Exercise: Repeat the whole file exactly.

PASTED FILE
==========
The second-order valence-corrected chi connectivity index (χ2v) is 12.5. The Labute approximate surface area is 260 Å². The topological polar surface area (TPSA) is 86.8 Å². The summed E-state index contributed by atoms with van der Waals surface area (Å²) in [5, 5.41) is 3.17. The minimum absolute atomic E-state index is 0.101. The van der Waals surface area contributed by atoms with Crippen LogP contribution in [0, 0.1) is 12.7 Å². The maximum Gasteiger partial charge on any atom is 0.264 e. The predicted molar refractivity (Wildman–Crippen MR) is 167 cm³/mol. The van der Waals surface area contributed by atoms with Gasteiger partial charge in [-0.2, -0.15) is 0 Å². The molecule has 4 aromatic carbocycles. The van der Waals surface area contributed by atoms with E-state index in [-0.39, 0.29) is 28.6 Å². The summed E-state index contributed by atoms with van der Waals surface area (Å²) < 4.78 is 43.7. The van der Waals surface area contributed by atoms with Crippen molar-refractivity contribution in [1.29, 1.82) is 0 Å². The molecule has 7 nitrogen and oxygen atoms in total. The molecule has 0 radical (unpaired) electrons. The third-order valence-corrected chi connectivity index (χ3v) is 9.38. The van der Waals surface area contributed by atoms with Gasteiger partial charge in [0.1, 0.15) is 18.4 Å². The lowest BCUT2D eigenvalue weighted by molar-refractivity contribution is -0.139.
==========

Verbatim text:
The second-order valence-corrected chi connectivity index (χ2v) is 12.5. The Labute approximate surface area is 260 Å². The topological polar surface area (TPSA) is 86.8 Å². The summed E-state index contributed by atoms with van der Waals surface area (Å²) in [5, 5.41) is 3.17. The minimum absolute atomic E-state index is 0.101. The van der Waals surface area contributed by atoms with Crippen LogP contribution in [0, 0.1) is 12.7 Å². The maximum Gasteiger partial charge on any atom is 0.264 e. The predicted molar refractivity (Wildman–Crippen MR) is 167 cm³/mol. The van der Waals surface area contributed by atoms with Gasteiger partial charge in [-0.2, -0.15) is 0 Å². The molecule has 4 aromatic carbocycles. The van der Waals surface area contributed by atoms with E-state index in [-0.39, 0.29) is 28.6 Å². The summed E-state index contributed by atoms with van der Waals surface area (Å²) < 4.78 is 43.7. The van der Waals surface area contributed by atoms with Crippen molar-refractivity contribution in [1.29, 1.82) is 0 Å². The molecule has 7 nitrogen and oxygen atoms in total. The molecule has 0 radical (unpaired) electrons. The third-order valence-corrected chi connectivity index (χ3v) is 9.38. The van der Waals surface area contributed by atoms with Gasteiger partial charge in [0.1, 0.15) is 18.4 Å². The lowest BCUT2D eigenvalue weighted by molar-refractivity contribution is -0.139.